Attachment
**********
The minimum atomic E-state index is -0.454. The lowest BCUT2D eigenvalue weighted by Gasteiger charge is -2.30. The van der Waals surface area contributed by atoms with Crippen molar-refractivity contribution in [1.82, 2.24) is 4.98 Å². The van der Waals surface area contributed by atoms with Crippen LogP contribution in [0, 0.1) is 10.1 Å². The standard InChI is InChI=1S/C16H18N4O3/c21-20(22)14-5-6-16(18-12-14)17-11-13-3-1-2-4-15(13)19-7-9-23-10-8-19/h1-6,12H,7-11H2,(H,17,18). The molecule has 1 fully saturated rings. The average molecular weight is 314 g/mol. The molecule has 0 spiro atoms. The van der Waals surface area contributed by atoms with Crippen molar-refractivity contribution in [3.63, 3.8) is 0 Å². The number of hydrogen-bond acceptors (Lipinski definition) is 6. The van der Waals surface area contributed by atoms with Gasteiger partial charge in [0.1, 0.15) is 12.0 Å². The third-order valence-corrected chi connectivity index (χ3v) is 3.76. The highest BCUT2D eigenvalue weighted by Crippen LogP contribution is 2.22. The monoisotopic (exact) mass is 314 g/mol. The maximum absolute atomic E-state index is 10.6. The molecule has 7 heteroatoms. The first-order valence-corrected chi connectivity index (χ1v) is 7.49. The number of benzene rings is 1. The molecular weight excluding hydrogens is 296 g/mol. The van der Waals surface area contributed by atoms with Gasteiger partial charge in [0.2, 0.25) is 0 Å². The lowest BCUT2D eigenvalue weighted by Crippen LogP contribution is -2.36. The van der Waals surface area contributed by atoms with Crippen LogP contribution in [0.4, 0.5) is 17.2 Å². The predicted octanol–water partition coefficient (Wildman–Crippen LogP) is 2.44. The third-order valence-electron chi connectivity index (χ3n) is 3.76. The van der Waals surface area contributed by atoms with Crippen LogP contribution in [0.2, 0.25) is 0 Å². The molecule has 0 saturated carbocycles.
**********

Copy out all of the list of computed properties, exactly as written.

The minimum atomic E-state index is -0.454. The lowest BCUT2D eigenvalue weighted by Gasteiger charge is -2.30. The van der Waals surface area contributed by atoms with Crippen molar-refractivity contribution in [1.82, 2.24) is 4.98 Å². The van der Waals surface area contributed by atoms with Crippen LogP contribution in [0, 0.1) is 10.1 Å². The standard InChI is InChI=1S/C16H18N4O3/c21-20(22)14-5-6-16(18-12-14)17-11-13-3-1-2-4-15(13)19-7-9-23-10-8-19/h1-6,12H,7-11H2,(H,17,18). The molecule has 1 fully saturated rings. The average molecular weight is 314 g/mol. The molecule has 0 spiro atoms. The van der Waals surface area contributed by atoms with Crippen molar-refractivity contribution in [3.63, 3.8) is 0 Å². The number of hydrogen-bond acceptors (Lipinski definition) is 6. The van der Waals surface area contributed by atoms with Gasteiger partial charge in [0.1, 0.15) is 12.0 Å². The third-order valence-corrected chi connectivity index (χ3v) is 3.76. The highest BCUT2D eigenvalue weighted by Crippen LogP contribution is 2.22. The monoisotopic (exact) mass is 314 g/mol. The maximum absolute atomic E-state index is 10.6. The molecule has 7 heteroatoms. The first-order valence-corrected chi connectivity index (χ1v) is 7.49. The number of benzene rings is 1. The molecular weight excluding hydrogens is 296 g/mol. The van der Waals surface area contributed by atoms with Gasteiger partial charge in [0.2, 0.25) is 0 Å². The lowest BCUT2D eigenvalue weighted by Crippen LogP contribution is -2.36. The van der Waals surface area contributed by atoms with Crippen LogP contribution in [0.4, 0.5) is 17.2 Å². The predicted octanol–water partition coefficient (Wildman–Crippen LogP) is 2.44. The third-order valence-electron chi connectivity index (χ3n) is 3.76. The van der Waals surface area contributed by atoms with Crippen LogP contribution in [0.2, 0.25) is 0 Å². The molecule has 0 saturated carbocycles.